Electric Bike Batteries: How to Choose the Right Type and Get the Most - E Smart Way

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Electric Bike Batteries: How to Choose the Right Type and Get the Most out of It

Posted by Tom Lee on

Electric bike batteries are one of the most important components of an electric bike. Without a good electric bike battery, you’re not going anywhere! Battery technology is evolving rapidly, so it’s hard to know what type of battery is best. Here’s a complete guide to battery types for electric bikes, plus how to get the most out of your battery (in terms of battery life and performance). First, here is a video about the differences between various electric bike batteries:

Lead-acid Electric Bike Batteries (SLA)

Lead-acid electric bike batteries are cheap and easy to recycle. However, they are sensitive to bad treatment, and they don’t last very long. They are not a good choice if you’re serious about actually using your bike to commute.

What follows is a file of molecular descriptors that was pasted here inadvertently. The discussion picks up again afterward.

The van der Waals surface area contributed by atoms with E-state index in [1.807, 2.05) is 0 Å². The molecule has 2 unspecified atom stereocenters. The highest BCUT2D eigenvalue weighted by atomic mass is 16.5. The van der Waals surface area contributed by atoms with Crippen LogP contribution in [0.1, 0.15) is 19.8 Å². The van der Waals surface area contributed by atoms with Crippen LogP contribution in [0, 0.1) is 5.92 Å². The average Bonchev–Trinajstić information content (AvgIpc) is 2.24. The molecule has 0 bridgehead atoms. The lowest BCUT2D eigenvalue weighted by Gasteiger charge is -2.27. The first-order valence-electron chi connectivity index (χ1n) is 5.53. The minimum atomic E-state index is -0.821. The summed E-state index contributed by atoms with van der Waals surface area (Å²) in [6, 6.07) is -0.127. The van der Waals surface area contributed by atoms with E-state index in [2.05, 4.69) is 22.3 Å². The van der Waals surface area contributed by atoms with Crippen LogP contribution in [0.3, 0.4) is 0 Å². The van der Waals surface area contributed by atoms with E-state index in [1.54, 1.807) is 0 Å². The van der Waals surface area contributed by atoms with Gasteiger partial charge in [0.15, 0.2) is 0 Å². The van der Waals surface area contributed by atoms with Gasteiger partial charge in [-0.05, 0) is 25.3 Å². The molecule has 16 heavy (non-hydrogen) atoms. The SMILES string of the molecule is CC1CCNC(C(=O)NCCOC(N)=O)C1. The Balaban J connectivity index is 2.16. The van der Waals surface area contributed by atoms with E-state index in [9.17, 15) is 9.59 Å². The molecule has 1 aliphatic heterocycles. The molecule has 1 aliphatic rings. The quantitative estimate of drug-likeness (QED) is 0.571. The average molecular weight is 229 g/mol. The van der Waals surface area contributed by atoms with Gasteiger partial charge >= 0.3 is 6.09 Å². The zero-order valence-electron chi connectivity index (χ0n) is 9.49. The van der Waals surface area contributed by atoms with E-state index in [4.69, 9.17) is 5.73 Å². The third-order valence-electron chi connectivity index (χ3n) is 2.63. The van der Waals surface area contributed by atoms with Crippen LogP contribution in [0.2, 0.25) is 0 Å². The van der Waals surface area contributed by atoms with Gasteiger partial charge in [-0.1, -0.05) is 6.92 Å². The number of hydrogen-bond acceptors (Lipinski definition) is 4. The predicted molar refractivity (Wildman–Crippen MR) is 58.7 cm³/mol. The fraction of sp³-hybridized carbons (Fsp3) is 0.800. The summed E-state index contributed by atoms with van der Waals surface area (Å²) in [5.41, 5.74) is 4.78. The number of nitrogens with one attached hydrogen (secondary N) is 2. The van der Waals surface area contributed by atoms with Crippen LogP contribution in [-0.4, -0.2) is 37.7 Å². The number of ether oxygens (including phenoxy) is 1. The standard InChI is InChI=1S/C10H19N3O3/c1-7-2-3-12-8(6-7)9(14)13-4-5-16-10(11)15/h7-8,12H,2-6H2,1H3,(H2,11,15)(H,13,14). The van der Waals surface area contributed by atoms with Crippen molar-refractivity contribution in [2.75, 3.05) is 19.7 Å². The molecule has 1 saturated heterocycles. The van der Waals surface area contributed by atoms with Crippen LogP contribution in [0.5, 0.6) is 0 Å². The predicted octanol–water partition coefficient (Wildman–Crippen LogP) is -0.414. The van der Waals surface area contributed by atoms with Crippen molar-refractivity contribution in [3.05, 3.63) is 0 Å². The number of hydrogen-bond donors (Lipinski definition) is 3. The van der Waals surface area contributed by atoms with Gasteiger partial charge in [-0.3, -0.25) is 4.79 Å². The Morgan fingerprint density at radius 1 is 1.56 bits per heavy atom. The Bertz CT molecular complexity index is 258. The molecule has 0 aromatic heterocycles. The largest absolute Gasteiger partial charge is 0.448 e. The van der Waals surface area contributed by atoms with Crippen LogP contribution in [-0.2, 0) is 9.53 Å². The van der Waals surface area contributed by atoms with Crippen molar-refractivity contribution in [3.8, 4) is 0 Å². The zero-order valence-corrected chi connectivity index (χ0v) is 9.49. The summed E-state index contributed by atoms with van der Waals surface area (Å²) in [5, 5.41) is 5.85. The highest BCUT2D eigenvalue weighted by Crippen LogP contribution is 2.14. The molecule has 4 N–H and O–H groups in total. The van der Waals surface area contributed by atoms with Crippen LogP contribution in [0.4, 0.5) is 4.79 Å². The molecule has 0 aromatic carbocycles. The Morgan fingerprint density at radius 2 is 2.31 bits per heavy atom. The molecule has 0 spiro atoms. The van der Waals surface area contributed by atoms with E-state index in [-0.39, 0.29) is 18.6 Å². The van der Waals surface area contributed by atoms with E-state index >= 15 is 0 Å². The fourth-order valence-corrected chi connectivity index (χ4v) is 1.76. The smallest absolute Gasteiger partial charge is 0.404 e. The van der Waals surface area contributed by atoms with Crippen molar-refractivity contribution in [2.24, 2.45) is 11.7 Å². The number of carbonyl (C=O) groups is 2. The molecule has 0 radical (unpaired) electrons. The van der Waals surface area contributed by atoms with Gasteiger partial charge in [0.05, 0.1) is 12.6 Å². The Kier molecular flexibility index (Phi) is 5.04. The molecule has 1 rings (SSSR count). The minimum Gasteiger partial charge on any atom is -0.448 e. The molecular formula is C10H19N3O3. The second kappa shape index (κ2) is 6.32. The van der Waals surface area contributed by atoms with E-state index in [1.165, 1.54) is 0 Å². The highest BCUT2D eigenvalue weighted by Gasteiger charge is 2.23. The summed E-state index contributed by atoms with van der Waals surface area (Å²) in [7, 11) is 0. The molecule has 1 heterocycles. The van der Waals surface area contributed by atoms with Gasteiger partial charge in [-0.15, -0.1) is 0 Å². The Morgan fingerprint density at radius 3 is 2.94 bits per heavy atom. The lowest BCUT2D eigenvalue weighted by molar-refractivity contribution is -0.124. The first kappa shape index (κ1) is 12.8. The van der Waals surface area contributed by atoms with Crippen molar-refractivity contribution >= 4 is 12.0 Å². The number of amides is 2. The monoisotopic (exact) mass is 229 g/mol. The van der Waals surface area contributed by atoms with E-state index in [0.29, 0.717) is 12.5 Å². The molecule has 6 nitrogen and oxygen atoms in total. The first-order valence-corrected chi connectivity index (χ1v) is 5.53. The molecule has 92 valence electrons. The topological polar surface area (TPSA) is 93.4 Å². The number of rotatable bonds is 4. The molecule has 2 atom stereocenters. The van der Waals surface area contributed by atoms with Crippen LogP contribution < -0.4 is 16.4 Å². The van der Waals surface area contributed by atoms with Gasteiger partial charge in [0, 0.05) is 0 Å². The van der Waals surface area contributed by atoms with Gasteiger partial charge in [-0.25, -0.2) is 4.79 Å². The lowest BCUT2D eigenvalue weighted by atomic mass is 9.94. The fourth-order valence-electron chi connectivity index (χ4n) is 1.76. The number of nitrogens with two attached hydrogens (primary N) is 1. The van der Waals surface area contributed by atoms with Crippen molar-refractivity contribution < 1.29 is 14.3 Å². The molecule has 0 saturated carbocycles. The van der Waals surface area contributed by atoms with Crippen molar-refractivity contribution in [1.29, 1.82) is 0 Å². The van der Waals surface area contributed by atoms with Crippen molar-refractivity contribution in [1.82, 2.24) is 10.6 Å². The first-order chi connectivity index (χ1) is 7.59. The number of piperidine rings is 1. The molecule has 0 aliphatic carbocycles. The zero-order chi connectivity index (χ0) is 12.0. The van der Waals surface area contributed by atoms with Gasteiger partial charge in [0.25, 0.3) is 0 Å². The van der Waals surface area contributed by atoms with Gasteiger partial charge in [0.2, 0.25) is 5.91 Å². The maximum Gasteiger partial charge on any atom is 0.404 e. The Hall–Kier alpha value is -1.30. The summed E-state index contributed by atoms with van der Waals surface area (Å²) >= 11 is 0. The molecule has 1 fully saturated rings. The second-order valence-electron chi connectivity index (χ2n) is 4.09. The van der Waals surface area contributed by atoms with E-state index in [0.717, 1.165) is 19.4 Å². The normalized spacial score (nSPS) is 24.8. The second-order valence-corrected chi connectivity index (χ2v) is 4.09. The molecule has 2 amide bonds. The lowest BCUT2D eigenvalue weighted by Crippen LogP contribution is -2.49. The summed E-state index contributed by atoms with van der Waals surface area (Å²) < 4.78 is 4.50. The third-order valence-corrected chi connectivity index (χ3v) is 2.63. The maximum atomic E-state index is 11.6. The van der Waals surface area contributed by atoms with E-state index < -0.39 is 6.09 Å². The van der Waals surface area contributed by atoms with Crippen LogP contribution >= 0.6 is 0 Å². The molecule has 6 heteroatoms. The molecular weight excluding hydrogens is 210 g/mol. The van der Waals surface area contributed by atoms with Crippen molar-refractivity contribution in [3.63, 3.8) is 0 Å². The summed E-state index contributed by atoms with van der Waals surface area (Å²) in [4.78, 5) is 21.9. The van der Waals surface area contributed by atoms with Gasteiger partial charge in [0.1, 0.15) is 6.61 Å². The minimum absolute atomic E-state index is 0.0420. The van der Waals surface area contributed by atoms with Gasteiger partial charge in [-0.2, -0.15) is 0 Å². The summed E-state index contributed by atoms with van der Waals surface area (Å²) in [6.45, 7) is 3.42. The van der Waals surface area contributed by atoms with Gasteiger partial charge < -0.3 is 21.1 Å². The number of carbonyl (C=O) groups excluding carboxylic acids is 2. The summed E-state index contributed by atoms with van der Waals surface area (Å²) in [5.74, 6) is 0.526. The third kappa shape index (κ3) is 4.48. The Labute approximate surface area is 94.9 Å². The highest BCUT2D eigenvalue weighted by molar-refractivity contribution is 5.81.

My new electric bike book is packed with reviews of some of the newest, best quality electric bikes, thanks to my collaboration with two of the greatest ebike reviewers in the world

Lead-acid batteries are cheap for several reasons: they weigh twice as much as NiMh batteries, and three times as much as lithium batteries. They have much less usable capacity than NiMh batteries or lithium batteries. They only last for half as long as nickel or lithium batteries.

Warning: if a cheap electric bike is advertised and the advert does not state what kind of battery it has, you can pretty much be certain that it has a lead-acid battery. It might be cheap, but it’s not a bargain. This battery type might be good enough if you want the bike as a mere toy, to be taken out and played with occasionally in your immediate neighborhood – but if not, it would be better to avoid these batteries altogether.